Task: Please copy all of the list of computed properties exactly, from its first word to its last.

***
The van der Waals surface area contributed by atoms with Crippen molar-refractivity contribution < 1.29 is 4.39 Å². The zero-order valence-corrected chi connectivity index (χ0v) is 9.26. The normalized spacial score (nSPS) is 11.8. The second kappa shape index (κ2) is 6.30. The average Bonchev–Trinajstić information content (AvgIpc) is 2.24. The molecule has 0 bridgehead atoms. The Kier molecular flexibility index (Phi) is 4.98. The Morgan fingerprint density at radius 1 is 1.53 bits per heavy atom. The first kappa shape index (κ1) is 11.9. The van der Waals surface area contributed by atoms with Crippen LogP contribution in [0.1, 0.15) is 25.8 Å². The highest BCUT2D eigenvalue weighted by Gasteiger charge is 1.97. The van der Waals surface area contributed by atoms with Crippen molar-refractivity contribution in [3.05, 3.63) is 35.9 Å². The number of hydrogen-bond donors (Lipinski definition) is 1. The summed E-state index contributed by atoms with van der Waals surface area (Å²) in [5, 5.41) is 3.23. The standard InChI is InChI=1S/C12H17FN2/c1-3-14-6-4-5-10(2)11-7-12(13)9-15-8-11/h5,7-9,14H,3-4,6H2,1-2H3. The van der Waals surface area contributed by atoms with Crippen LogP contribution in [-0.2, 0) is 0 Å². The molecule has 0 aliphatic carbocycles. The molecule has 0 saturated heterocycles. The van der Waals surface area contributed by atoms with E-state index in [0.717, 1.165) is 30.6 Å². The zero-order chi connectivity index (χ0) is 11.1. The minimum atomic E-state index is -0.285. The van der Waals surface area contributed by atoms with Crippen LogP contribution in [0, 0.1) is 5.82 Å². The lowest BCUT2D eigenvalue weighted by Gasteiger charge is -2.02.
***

The van der Waals surface area contributed by atoms with Crippen molar-refractivity contribution < 1.29 is 4.39 Å². The zero-order valence-corrected chi connectivity index (χ0v) is 9.26. The normalized spacial score (nSPS) is 11.8. The second kappa shape index (κ2) is 6.30. The average Bonchev–Trinajstić information content (AvgIpc) is 2.24. The molecule has 0 bridgehead atoms. The Kier molecular flexibility index (Phi) is 4.98. The Morgan fingerprint density at radius 1 is 1.53 bits per heavy atom. The first kappa shape index (κ1) is 11.9. The van der Waals surface area contributed by atoms with Crippen LogP contribution in [0.1, 0.15) is 25.8 Å². The highest BCUT2D eigenvalue weighted by Gasteiger charge is 1.97. The van der Waals surface area contributed by atoms with Crippen molar-refractivity contribution in [3.05, 3.63) is 35.9 Å². The number of hydrogen-bond donors (Lipinski definition) is 1. The summed E-state index contributed by atoms with van der Waals surface area (Å²) in [5, 5.41) is 3.23. The standard InChI is InChI=1S/C12H17FN2/c1-3-14-6-4-5-10(2)11-7-12(13)9-15-8-11/h5,7-9,14H,3-4,6H2,1-2H3. The van der Waals surface area contributed by atoms with Crippen LogP contribution in [-0.2, 0) is 0 Å². The molecule has 0 aliphatic carbocycles. The molecule has 0 saturated heterocycles. The van der Waals surface area contributed by atoms with E-state index in [0.717, 1.165) is 30.6 Å². The zero-order chi connectivity index (χ0) is 11.1. The minimum atomic E-state index is -0.285. The van der Waals surface area contributed by atoms with Crippen LogP contribution in [0, 0.1) is 5.82 Å². The lowest BCUT2D eigenvalue weighted by Gasteiger charge is -2.02.